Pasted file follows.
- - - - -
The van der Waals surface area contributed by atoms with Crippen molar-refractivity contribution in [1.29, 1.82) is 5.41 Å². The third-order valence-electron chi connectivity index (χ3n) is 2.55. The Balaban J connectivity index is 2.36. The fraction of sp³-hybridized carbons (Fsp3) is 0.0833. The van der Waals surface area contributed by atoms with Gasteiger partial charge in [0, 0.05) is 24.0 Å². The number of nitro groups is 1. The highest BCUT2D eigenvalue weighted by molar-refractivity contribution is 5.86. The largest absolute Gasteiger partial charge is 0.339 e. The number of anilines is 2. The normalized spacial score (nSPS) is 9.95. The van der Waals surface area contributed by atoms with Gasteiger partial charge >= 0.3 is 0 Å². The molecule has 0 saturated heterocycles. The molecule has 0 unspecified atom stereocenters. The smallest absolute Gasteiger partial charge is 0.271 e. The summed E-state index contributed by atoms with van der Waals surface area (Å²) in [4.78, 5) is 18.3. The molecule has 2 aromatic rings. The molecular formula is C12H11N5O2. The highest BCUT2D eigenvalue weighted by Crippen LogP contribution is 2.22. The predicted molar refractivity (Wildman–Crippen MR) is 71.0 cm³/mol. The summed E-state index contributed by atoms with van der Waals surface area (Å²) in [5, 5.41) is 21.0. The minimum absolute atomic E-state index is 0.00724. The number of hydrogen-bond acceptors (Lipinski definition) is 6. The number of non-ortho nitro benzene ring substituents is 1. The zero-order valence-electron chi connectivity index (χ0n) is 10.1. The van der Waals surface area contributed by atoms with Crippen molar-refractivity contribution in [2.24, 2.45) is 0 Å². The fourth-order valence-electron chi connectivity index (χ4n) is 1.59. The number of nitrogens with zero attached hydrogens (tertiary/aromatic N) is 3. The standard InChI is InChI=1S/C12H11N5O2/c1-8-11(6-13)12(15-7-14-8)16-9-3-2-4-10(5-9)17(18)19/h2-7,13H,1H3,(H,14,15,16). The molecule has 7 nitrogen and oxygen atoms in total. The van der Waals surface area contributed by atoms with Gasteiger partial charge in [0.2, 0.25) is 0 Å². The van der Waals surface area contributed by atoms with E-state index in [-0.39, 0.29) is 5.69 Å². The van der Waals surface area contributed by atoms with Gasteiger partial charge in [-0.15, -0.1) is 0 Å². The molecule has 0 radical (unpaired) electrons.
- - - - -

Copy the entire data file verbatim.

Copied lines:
The van der Waals surface area contributed by atoms with Crippen molar-refractivity contribution in [1.29, 1.82) is 5.41 Å². The third-order valence-electron chi connectivity index (χ3n) is 2.55. The Balaban J connectivity index is 2.36. The fraction of sp³-hybridized carbons (Fsp3) is 0.0833. The van der Waals surface area contributed by atoms with Gasteiger partial charge in [0, 0.05) is 24.0 Å². The number of nitro groups is 1. The highest BCUT2D eigenvalue weighted by molar-refractivity contribution is 5.86. The largest absolute Gasteiger partial charge is 0.339 e. The number of anilines is 2. The normalized spacial score (nSPS) is 9.95. The van der Waals surface area contributed by atoms with Gasteiger partial charge >= 0.3 is 0 Å². The molecule has 0 saturated heterocycles. The molecule has 0 unspecified atom stereocenters. The smallest absolute Gasteiger partial charge is 0.271 e. The summed E-state index contributed by atoms with van der Waals surface area (Å²) in [4.78, 5) is 18.3. The molecule has 2 aromatic rings. The molecular formula is C12H11N5O2. The highest BCUT2D eigenvalue weighted by Crippen LogP contribution is 2.22. The predicted molar refractivity (Wildman–Crippen MR) is 71.0 cm³/mol. The summed E-state index contributed by atoms with van der Waals surface area (Å²) in [5, 5.41) is 21.0. The minimum absolute atomic E-state index is 0.00724. The number of hydrogen-bond acceptors (Lipinski definition) is 6. The number of non-ortho nitro benzene ring substituents is 1. The zero-order valence-electron chi connectivity index (χ0n) is 10.1. The van der Waals surface area contributed by atoms with Crippen molar-refractivity contribution in [2.24, 2.45) is 0 Å². The fourth-order valence-electron chi connectivity index (χ4n) is 1.59. The number of nitrogens with zero attached hydrogens (tertiary/aromatic N) is 3. The standard InChI is InChI=1S/C12H11N5O2/c1-8-11(6-13)12(15-7-14-8)16-9-3-2-4-10(5-9)17(18)19/h2-7,13H,1H3,(H,14,15,16). The molecule has 7 nitrogen and oxygen atoms in total. The van der Waals surface area contributed by atoms with Gasteiger partial charge in [0.2, 0.25) is 0 Å². The van der Waals surface area contributed by atoms with E-state index in [-0.39, 0.29) is 5.69 Å². The van der Waals surface area contributed by atoms with Gasteiger partial charge in [-0.15, -0.1) is 0 Å². The molecule has 0 radical (unpaired) electrons.